“We are now seeing some organizations elevate their HR position to a staff member who attends board meetings,” he says. “The board members get much more in tune with what’s going on in the organization through the HR function than they may have been before. In fact, we’re big advocates that there should be a strong HR representation on the board, meaning the senior HR person or someone who handles that particular function should be at most board meetings providing a board report.”

Get started

It may be difficult to find numbers that underscore the significance of HR professionals. In fact, not one of the companies that responded to the SBN/ERC survey identified anyone in the HR department as the most important person in their organization.

Before you discount that, consider that less than one-third claimed the president of the company was the most important person in the organization.

So how do you locate the right person to fill such a vital role?

Business owners “need to identify a talented HR professional who has a pretty good background in many of the areas; perhaps they are a jack-of-all-trades, master of none,” Perry says. “An HR person today juggles many hats. They must be able to communicate the same message to hourly, middle management, senior management and board members in a way that makes sense to each one of those organizational levels and still stay within the law.

“They must be able to maintain a correct ethical position and be accurate. On top of that, the HR person should have good business acumen. The better HR people in town are those who can often play a key component in a business’ strategic planning and business planning processes.”

Weigh the benefits

Benefits are one of the most important aspects of your compensation package.

“(Employees) are becoming more savvy, but I don’t think, necessarily, that they’re becoming more demanding of those offerings,” says Laura Sullivan, director of HR support services for the Employers Resource Council and a Certified Employee Benefits Specialist. “They’re becoming smarter because they realize how much of an impact these benefits have.”

And when employees get smarter, their employers must, also.

“Larger corporations or the more technologically adept corporations are the most advanced in their HR practices, including benefits,” Sullivan says. “The reason for that is because they usually have more ability financially to provide for some of these benefits. For years, they’ve provided standard benefits and now people are looking for some other new kinds of resources like concierge sources and things like that. And the smaller companies are more concerned about wages.”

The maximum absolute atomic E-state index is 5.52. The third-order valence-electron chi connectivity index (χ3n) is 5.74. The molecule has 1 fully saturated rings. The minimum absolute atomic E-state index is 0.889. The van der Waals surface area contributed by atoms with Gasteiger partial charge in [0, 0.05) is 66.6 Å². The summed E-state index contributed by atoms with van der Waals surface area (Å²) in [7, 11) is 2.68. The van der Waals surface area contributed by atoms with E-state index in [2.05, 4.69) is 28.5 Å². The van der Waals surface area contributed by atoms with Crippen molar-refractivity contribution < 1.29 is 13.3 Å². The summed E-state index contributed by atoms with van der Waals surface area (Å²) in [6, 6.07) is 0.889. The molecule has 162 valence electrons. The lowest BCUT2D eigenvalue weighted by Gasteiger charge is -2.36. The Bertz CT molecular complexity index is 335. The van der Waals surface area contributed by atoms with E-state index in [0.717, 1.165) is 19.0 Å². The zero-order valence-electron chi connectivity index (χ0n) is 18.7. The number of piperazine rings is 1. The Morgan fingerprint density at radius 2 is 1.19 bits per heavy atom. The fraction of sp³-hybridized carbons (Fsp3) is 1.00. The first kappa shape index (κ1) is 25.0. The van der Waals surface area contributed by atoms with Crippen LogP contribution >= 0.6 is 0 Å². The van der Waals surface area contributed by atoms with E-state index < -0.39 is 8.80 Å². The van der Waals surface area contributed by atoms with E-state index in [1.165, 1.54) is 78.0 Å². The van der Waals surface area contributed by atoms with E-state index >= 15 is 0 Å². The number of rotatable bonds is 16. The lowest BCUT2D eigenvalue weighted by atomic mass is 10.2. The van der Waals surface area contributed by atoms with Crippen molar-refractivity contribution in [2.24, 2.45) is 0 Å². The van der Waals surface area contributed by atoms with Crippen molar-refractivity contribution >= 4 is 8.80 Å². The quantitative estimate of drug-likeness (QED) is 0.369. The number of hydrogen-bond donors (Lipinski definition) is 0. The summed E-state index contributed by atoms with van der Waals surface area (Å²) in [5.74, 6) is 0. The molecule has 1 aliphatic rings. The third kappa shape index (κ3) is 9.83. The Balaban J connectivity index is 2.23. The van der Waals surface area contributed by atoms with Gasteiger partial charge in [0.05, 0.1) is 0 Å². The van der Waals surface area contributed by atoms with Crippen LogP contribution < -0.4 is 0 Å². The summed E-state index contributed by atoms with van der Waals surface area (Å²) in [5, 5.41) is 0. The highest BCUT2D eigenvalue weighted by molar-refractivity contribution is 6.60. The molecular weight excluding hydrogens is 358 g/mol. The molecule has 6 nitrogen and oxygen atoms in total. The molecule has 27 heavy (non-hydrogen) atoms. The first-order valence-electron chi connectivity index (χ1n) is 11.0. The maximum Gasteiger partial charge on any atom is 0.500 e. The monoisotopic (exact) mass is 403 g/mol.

Where does that leave those smaller companies?

“They’re not as concerned about benefits, but they really should be,” Sullivan says. “There are a lot of things out there that they could be doing more of that would allow their employees to access benefits that wouldn’t cost them anything. Sometimes they just don’t look around for that. Usually it’s the owner of the company ... there are so many resources that you have to look into things like this, and they’re concerned about their operations, much more their bottom line.

“That takes up almost 100 percent of their focus and benefits. The whole employment relationship is almost ancillary, which is too bad.”

That doesn’t mean, however, that benefits are useful only for bringing top talent through the door.

“Just as you can attract people by offering extras, you can retain them because they might be able to go somewhere else for the same pay and probably comparable surroundings, atmosphere and management, but maybe they have something else,” Sullivan says. “People are very aware that sounds nice, but (say), ‘Am I really going to utilize this? Will it benefit me? And is it significant to me?’

“If it’s significant — pretty much if you look at traditional benefits — health insurance, life insurance, disability — those things that keep your security — those are the things that are most important.”

Whether it’s benefits, compensation, attraction, retention or any other of the myriad roles your HR professional plays, the most important thing you can do is listen.

“The HR professional today has to be well-trained, has to keep up to date with their profession,” Perry says. “The key is that the HR person needs to be able take those laws, look at the business plan, the objectives and goals of the organization, and help integrate all of that so an organization can perform legally, ethically, morally, accurately and also make it a great place to work.

“It is a lot on a person’s plate, because you’re trying to marry several on the surface conflicting issues.”

How important is it to get it right? Perry puts it bluntly.

“Today an organization that does not have HR involved in strategic planning or in business planning, my guess is that they have increased their business’s chance of failure.”

How to reach: Employers Resource Council, (216) 696-3636

Daniel G. Jacobs ( is senior editor of SBN.